Instead they are encouraged to kill animals.

This competition gamifies killing animals in a number of ways. Firstly, there is the use of the phrase ‘Little Three Combo’ (the McDonaldification of hunting) to refer to a possum, magpie and rabbit. The winner is the one whose combo weighs the most. And then there is the optional wild goat and kahawai that may be brought into the competition as well. All of this comes with spot prizes and ‘family day out’ gala type festivities. The local playcentre is even donating food and drink.

There’s nothing like hooking them in while they are still young and impressionable. The associations of reward centers in the developing brain with a death fest on animals is a sure-fire (excuse the pun) way to bring up more abusers and killers.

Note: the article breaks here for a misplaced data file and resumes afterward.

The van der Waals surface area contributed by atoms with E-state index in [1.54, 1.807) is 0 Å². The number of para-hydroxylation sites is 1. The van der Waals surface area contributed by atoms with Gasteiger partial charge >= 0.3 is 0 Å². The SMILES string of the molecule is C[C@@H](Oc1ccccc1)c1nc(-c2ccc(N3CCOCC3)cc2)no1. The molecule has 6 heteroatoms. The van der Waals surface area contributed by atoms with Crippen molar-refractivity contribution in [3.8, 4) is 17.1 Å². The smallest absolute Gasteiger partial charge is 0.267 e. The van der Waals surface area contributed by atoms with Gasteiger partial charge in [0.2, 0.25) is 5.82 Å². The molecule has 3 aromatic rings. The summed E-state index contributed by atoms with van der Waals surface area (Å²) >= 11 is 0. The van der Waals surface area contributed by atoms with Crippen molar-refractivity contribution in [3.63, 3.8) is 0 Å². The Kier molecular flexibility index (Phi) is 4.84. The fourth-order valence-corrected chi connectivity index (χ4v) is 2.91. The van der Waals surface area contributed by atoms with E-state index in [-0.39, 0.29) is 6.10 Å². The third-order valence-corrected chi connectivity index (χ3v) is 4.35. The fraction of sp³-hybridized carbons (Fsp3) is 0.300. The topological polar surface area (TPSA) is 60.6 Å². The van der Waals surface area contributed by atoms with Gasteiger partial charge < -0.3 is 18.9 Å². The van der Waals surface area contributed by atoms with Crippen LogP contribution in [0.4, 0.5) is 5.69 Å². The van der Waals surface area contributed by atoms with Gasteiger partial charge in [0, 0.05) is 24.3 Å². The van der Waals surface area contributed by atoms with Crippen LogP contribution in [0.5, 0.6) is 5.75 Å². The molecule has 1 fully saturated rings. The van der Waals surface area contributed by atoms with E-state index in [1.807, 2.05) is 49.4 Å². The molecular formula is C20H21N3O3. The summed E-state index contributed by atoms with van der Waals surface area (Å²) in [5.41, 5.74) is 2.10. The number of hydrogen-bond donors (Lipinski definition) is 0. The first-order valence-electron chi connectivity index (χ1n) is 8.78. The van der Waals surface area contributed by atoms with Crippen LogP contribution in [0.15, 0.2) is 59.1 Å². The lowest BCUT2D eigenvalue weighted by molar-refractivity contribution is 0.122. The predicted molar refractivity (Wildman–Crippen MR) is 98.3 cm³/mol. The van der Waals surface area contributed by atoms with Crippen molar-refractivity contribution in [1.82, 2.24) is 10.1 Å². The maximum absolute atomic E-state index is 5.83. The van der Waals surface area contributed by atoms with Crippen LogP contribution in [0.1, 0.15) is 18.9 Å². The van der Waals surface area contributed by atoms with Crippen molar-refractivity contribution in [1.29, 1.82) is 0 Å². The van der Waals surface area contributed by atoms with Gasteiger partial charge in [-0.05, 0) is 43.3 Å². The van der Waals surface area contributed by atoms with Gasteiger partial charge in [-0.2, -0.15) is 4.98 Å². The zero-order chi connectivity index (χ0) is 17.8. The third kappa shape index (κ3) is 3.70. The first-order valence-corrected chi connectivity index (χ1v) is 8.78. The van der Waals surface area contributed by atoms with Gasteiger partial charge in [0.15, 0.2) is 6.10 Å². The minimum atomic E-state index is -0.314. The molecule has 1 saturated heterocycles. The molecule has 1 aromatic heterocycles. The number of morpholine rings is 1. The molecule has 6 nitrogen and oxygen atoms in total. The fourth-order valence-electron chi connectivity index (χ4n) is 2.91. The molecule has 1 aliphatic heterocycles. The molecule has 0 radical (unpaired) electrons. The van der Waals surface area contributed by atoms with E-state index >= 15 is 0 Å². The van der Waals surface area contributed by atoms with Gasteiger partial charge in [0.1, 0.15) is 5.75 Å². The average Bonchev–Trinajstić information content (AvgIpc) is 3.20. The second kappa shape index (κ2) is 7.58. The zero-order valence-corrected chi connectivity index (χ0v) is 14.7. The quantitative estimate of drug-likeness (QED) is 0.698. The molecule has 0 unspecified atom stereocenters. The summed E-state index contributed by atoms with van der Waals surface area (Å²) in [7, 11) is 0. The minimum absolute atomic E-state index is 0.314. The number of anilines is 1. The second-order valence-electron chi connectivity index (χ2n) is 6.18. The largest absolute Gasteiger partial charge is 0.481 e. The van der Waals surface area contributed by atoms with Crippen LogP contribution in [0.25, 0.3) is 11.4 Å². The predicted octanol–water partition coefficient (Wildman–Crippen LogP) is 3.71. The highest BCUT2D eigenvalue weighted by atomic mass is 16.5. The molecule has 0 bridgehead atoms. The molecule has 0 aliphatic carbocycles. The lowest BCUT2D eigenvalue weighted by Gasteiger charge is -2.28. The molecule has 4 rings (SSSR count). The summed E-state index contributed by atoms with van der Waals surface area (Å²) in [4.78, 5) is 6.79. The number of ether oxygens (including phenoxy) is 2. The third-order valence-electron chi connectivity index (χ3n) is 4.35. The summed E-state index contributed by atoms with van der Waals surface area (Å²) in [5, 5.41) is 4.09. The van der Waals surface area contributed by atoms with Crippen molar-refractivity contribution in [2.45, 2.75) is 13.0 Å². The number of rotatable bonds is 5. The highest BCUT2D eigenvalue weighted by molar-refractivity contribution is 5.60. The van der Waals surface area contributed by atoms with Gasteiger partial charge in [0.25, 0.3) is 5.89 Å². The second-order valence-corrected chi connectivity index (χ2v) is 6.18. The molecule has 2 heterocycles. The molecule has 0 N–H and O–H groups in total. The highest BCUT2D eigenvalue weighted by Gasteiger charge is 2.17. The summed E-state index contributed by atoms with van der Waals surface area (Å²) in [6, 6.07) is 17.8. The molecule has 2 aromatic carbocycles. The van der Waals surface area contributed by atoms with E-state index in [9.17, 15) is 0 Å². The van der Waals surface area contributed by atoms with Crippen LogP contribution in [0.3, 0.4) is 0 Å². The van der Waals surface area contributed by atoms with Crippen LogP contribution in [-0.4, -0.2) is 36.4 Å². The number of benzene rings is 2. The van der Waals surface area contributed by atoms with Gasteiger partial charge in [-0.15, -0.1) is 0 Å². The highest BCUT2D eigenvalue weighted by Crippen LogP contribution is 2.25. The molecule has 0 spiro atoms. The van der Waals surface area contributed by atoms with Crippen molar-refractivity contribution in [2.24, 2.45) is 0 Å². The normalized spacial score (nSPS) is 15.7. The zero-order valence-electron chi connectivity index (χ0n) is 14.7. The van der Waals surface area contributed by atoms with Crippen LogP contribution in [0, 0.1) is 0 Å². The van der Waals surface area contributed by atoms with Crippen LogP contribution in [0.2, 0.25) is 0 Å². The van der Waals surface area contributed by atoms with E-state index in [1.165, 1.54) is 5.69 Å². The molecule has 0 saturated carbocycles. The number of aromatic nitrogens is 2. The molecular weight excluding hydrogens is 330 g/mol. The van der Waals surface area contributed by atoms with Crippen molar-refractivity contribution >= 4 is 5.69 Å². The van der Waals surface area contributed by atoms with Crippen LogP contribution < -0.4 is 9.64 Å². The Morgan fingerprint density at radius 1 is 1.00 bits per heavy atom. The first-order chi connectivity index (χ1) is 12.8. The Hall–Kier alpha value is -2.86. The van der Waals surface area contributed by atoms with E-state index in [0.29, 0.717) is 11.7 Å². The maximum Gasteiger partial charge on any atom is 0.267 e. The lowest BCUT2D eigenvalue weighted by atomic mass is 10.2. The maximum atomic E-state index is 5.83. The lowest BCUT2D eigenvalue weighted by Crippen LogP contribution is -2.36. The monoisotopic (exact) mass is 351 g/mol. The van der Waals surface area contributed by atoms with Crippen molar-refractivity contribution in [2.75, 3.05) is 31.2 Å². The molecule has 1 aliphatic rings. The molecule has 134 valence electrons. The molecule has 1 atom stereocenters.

Even though this may seem like ‘harmless fun’ to many it is far from it. There is a well-documented correlation between violence toward animals in childhood and later sociopathic behavior including crime, domestic violence and murder.

An article by Jane Dalton in The Independent reported that recent academic research has found that witnessing violence toward animals desensitizes young children and makes them prone to aggression later in life. It causes empathy deficit of the brain.

And so Opotiki will come full circle.

Some may argue that hunting is different than deliberate cruelty toward an animal. It is commonly seen as a way of bonding as a family or community, getting out in the great outdoors, connecting with nature, feeding the family or ridding the environment of pests.